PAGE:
Productivity Tip – Make Your Writing Play, Not Work

Cuz when it becomes work instead of the thing you want – or need – to do more than anything else in the world, hey, you’re not gonna do it. Happens every time:

On-Treating-Writing-as-a-Form-of-Playby Eli Glasman

For years before my novel was published, I felt insecure about whether or not I was a ‘real’ writer. I don’t think this is a unique anxiety amongst unpublished authors and I responded to this anxiety in the way I think many people do: I romanticised the act of writing.

I told myself that the burden of writing fiction was thrust upon me and I had no choice but to sit each night and delve into the unknown to produce works of genius. Writing like this didn’t flow easily for me. And as a result, it was hard to read. The prose were pretentious and calculated. It was clear that everything I wrote was me begging the reader to think of me as a genius.

I told myself that if it was easy to write it meant that it wasn’t any good. Good fiction needed to be sweat over. If it was hard, it meant I’d worked at it and it was worthy.

This attitude to writing was one I’d been carrying around in my head since I was a kid. On my weekends and days off, I wrote all day. It was all I thought about. I’d obsess over the stories, especially the syntax, running through sentences over and again in my head until I’d memorised them.

I have a habit of over analysing myself, but I think I obsessed over writing as a childish way to simplify things, as I was not in an emotional position to take on the complexities of life.

It felt safer to focus on this alone, as it meant I didn’t need to focus on many of the pressures we all face, such as finding a job and becoming financially independent, or worrying about the things that may have been more specific to me, such as the Crohn’s Disease and my recent decision to no longer remain an orthodox Jew.

As I’ve spoken about previously on my blog, when I started socialising and earning my own money, I found that writing didn’t need to take on the task of carrying my entire sense of self and keeping at bay my anxieties. I felt more comfortable with my life and could relax and have fun with my writing.

As a result, my writing immediately improved, because I was treating it as what it really was, which is a form of play. In not romanticising it, I could allow myself to be crap for a little while and acknowledge that it was something I needed to learn to do, rather than some pure expression that flowed flawlessly through me.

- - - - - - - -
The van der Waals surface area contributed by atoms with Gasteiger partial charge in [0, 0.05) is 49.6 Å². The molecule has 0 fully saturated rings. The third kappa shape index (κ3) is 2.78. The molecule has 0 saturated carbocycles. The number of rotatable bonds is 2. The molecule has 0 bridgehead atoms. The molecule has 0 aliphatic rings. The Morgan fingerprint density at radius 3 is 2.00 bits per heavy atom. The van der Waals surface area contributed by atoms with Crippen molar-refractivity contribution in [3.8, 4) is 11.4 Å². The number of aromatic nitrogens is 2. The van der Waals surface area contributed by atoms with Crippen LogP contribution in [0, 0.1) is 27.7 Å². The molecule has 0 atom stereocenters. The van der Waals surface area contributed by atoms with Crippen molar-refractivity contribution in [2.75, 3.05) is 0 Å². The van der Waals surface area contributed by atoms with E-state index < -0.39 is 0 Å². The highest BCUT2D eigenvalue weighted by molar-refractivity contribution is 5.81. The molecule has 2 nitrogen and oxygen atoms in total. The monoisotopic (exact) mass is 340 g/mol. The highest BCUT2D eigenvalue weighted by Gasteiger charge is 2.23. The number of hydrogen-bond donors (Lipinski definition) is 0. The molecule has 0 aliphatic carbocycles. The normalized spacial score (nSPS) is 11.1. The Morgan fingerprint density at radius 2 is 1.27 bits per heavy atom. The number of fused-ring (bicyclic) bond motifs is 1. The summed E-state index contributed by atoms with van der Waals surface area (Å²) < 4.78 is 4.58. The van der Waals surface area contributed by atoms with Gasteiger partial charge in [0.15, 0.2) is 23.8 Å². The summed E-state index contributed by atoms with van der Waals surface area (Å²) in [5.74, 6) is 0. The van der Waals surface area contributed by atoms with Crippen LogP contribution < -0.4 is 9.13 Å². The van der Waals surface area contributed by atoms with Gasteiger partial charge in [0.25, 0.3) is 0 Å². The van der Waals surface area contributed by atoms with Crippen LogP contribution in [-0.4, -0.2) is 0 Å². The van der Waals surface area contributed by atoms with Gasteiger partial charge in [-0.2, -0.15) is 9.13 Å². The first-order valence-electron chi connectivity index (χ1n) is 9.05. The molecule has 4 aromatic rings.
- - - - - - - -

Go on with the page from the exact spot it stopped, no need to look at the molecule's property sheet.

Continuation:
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Fear or Faith – Notes on Creativity and Courage

It takes courage to be creative. The more creative we allow ourselves to be, the more we put our fragile psyches at risk. Do you have what it takes to accept the challenge?

Booksigningby Sherry Campbell Bechtold

Faith or Fear.

I heard recently that every choice we make in our lives is made based on one of two things: Faith or Fear. Consider this….you get an idea in your head about something you might want to do. You may dismiss it immediately because its energy just isn’t enough to merit further thought. But, then there are those ideas that just keep rolling around in your head – the ones that won’t go away. A time for choice is close. You can choose to act on it or not. Choosing to NOT act is something we do all the time, and that choice is often based on Fear. Fear of failing. Fear of looking stupid. Fear of change. Fear of losing something, someone. Fear of the unknown. Fear of leaving our comfort zone. The list of Fears is endless.

The choice to act on your idea is one of Faith. Faith that no matter what happens, you will handle it. Faith that even if you “fail”, you will have learned something. Faith that if you lose something, someone, you will also find. Faith that we will establish a new comfort zone.

At a young age, I was forced to make this same choice – cling to a toxic situation, even though it was what I knew, or make a drastic change, having the faith that I would be better off, whatever might happen. Perhaps it was at that moment that I established my “modus operandi”….

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How to Stay Motivated


This dude’s name is James Victore, and a lot of people of our acquaintance swear by him.

Which isn’t the same as how they deal with, erm, us, which is swear at us.

James Victore knows stuff and shares it on YouTube.

Cuz he’s…well, you know, motivated.

And what he says is helpful as hell:

YouTube Preview Image

Fear and Loathing in the TV Writer’s Room